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Archive for the ‘Thought for the week’ Category

Education is…

In Thought for the week on January 21, 2009 at 4:10 pm

“Education is not the filling of a pail , but the lighting of a fire”


A Prayer for Peace, Growth, and Recovery

In Thought for the week on October 17, 2008 at 11:18 pm

A Prayer for Peace, Growth, and Recovery

Lord, make me an instrument of your peace.
Where there is hatred…let me sow love.
Where there is injury…pardon.
Where there is doubt…faith.
Where there is despair…hope.
Where there is darkness…light
Where there is sadness…joy.
Oh Divine Master, grant that I may not so much seek to be consoled…as to console.
To be understood…as to understand.
To be loved…as to love.
For it is in giving that we receive.
It is in pardoning that we are pardoned.
It is in dying that we are born to eternal life.

(by St. Francis of Assissi)

Elisabeth Kubler-Ross

In Thought for the week on May 5, 2008 at 2:31 pm

“People are like stained-glass windows.
They sparkle and shine when the sun is out,
but when the darkness sets in,
their true beauty is revealed only if there is a light from within”

Elizabeth Kubler-Ross

Elisabeth Kubler-Ross, a psychiatrist who revolutionized the way the world looks at terminally ill patients with her book On Death and Dying and later as a pioneer for hospice care, has died. She was 78.

Published in 1969, On Death and Dying focused on the needs of the dying and offered her theory that they go through five stages of grief — denial, anger, bargaining, depression and acceptance.

“Those who learned to know death, rather than to fear and fight it, become our teachers about life,” she once wrote. In another passage, Kubler-Ross wrote: “Dying is nothing to fear. It can be the most wonderful experience of your life. It all depends on how you have lived.”

She died Tuesday of natural causes at her Scottsdale home, family members said.

Kubler-Ross wrote 12 books after On Death and Dying, including how to deal with the death of a child and an early study on the AIDS epidemic.

“She brought the taboo notion of death and dying into the public consciousness,” said Stephen Connor, vice president of the National Hospice and Palliative Care Organization.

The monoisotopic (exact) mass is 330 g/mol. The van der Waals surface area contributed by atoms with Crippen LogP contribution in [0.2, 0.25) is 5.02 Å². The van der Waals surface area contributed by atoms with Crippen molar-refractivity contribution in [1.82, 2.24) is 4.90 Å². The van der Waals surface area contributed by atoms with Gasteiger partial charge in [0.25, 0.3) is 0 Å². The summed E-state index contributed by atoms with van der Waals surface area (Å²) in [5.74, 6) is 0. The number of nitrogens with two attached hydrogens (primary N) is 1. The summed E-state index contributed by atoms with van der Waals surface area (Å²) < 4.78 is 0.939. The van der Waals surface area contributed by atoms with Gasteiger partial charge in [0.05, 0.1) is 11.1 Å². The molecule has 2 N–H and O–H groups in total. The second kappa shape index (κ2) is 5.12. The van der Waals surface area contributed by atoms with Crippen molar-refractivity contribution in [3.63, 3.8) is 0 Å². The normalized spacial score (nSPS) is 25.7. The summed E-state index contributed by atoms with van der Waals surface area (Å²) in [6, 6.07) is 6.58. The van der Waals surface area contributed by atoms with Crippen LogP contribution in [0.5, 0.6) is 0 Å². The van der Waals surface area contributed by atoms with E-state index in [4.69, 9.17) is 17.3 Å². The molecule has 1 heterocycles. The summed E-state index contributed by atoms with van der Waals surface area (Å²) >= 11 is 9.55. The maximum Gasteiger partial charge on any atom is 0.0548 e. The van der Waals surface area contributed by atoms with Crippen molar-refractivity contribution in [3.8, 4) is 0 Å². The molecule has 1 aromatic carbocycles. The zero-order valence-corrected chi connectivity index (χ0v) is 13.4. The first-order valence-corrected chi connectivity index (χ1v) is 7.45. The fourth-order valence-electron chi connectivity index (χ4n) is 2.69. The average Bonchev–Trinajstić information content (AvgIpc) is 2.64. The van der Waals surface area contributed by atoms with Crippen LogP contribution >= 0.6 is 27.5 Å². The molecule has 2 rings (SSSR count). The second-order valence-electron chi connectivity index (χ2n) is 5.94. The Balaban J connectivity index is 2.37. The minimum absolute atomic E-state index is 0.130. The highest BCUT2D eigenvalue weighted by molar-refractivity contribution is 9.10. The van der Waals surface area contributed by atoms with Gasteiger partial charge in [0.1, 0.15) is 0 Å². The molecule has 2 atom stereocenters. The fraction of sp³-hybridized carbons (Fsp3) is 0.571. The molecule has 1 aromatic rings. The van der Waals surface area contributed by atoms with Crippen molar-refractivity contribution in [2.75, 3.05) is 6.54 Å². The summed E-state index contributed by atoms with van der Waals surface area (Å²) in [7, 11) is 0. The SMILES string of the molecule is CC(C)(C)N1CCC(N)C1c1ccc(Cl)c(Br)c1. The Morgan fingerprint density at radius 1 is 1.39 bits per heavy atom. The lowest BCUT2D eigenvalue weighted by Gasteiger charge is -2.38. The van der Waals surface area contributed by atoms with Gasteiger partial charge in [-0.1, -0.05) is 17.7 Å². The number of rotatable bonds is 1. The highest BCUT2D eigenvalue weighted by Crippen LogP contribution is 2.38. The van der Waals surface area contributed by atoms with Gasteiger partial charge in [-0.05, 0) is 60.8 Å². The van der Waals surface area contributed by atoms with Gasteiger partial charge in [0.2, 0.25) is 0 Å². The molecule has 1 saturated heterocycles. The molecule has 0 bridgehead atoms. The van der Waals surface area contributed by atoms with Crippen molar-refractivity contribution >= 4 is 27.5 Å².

In 1979, she received the Ladies’ Home Journal Woman of the Decade Award. In 1999, Time Magazine named Kubler-Ross as one of the “100 Most Important Thinkers” of the past century.

Born in Zurich, Switzerland, Kubler-Ross graduated from medical school at the University of Zurich in 1957. She came to New York the following year and was appalled by hospital treatment of dying patients.

“Whoever has seen the horrifying appearance of the postwar European concentration camps would be similarly preoccupied,” she said.

She began her work with the terminally ill at the University of Colorado Medical Center in Denver, and was a clinical professor of behavioral medicine and psychiatry at the University of Virginia in Charlottesville.

Kubler-Ross began giving lectures featuring terminally ill patients, who talked about what they were going through. That led to her 1969 book.

“Dying becomes lonely and impersonal because the patient is often taken out of his familiar environment and rushed to an emergency room,” she wrote.

“He may cry for rest, peace and dignity, but he will get infusions, transfusions, a heart machine, or tracheostomy. He will get a dozen people around the clock, all busily preoccupied with his heart rate, pulse, electrocardiogram or pulmonary functions, his secretions or excretions — but not with him as a human being.”

The most important thing Kubler-Ross did was bring death out of the dark for the medical community, said Carol Baldwin, a research associate professor of medicine at the University of Arizona and who worked as a nurse in one of the nation’s first hospices in 1979.

“She really set the standards for how to communicate with the dying and their loved ones,” Baldwin said recently. “Families learned that it’s not a scary thing to watch someone die.”

Kubler-Ross is survived her two children, Kenneth Ross and Barbara Lee Ross, and two granddaughters.

In a 2003 Associated Press interview, her son said that his mother, in her final months, was reaping the benefits of the movement she helped start, finding comfort in the constant companionship and dependable care of a group home.

“We get letters and e-mails from around the world,” he said. “There’s people who say, ‘I was going to kill myself’ because they’ve lost children or their husband or wife, and they read her book and it gave them a sense that they should go on.”

Associated Press, 8/24/2004

Vincent Van Gogh

In Thought for the week on March 9, 2008 at 5:23 pm


“The key to success is for you to make a habit throughout your life of doing the things you fear.”

Vincent Van Gogh

Albert Einstein

In Thought for the week on March 2, 2008 at 8:39 pm


Every day I remind myself that my inner and outer life are based on the labors of other men, living and dead, and that I must exert myself in order to give in the same measure as I have received and am still receiving.

Albert Einstein